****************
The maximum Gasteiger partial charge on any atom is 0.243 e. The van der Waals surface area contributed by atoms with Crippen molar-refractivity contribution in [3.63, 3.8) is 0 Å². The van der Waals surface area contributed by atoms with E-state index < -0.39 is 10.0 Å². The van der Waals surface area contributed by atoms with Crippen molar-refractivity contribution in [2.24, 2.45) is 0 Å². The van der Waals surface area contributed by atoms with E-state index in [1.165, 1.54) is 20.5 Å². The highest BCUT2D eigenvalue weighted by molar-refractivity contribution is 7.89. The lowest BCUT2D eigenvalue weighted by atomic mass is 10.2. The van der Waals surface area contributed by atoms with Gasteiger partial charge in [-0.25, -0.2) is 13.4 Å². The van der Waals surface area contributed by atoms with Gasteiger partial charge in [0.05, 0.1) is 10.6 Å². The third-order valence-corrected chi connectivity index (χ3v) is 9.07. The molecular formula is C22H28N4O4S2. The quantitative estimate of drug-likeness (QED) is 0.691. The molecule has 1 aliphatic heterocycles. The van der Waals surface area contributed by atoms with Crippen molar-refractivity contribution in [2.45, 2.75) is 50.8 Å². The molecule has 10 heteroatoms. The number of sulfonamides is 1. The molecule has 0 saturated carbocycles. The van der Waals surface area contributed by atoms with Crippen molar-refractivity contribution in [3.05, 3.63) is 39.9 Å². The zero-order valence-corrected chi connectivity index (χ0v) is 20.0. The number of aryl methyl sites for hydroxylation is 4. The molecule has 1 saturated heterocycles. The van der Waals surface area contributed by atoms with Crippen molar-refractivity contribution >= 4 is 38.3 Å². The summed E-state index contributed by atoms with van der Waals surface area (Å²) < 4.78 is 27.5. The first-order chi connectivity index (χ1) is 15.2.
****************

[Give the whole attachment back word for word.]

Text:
The maximum Gasteiger partial charge on any atom is 0.243 e. The van der Waals surface area contributed by atoms with Crippen molar-refractivity contribution in [3.63, 3.8) is 0 Å². The van der Waals surface area contributed by atoms with E-state index < -0.39 is 10.0 Å². The van der Waals surface area contributed by atoms with Crippen molar-refractivity contribution in [2.24, 2.45) is 0 Å². The van der Waals surface area contributed by atoms with E-state index in [1.165, 1.54) is 20.5 Å². The highest BCUT2D eigenvalue weighted by molar-refractivity contribution is 7.89. The lowest BCUT2D eigenvalue weighted by atomic mass is 10.2. The van der Waals surface area contributed by atoms with Gasteiger partial charge in [-0.25, -0.2) is 13.4 Å². The van der Waals surface area contributed by atoms with Gasteiger partial charge in [0.05, 0.1) is 10.6 Å². The third-order valence-corrected chi connectivity index (χ3v) is 9.07. The molecular formula is C22H28N4O4S2. The quantitative estimate of drug-likeness (QED) is 0.691. The molecule has 1 aliphatic heterocycles. The van der Waals surface area contributed by atoms with Crippen molar-refractivity contribution in [2.45, 2.75) is 50.8 Å². The molecule has 10 heteroatoms. The number of sulfonamides is 1. The molecule has 0 saturated carbocycles. The van der Waals surface area contributed by atoms with Crippen molar-refractivity contribution in [3.05, 3.63) is 39.9 Å². The zero-order valence-corrected chi connectivity index (χ0v) is 20.0. The number of aryl methyl sites for hydroxylation is 4. The molecule has 1 saturated heterocycles. The van der Waals surface area contributed by atoms with Crippen molar-refractivity contribution >= 4 is 38.3 Å². The summed E-state index contributed by atoms with van der Waals surface area (Å²) < 4.78 is 27.5. The first-order chi connectivity index (χ1) is 15.2.